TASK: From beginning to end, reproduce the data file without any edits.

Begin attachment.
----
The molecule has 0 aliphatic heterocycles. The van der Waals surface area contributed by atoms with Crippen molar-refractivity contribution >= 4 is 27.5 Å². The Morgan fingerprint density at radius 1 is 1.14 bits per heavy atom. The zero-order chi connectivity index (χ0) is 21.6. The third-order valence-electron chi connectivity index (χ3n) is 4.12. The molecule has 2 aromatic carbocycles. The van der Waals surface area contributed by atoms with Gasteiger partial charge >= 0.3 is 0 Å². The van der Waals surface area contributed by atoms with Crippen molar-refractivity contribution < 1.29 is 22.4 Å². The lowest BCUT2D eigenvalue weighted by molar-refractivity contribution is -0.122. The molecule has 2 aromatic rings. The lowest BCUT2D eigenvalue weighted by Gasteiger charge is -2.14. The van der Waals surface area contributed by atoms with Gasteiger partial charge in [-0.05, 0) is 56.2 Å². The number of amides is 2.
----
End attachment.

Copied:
The molecule has 0 aliphatic heterocycles. The van der Waals surface area contributed by atoms with Crippen molar-refractivity contribution >= 4 is 27.5 Å². The Morgan fingerprint density at radius 1 is 1.14 bits per heavy atom. The zero-order chi connectivity index (χ0) is 21.6. The third-order valence-electron chi connectivity index (χ3n) is 4.12. The molecule has 2 aromatic carbocycles. The van der Waals surface area contributed by atoms with Gasteiger partial charge >= 0.3 is 0 Å². The van der Waals surface area contributed by atoms with Crippen molar-refractivity contribution < 1.29 is 22.4 Å². The lowest BCUT2D eigenvalue weighted by molar-refractivity contribution is -0.122. The molecule has 2 aromatic rings. The lowest BCUT2D eigenvalue weighted by Gasteiger charge is -2.14. The van der Waals surface area contributed by atoms with Gasteiger partial charge in [-0.05, 0) is 56.2 Å². The number of amides is 2.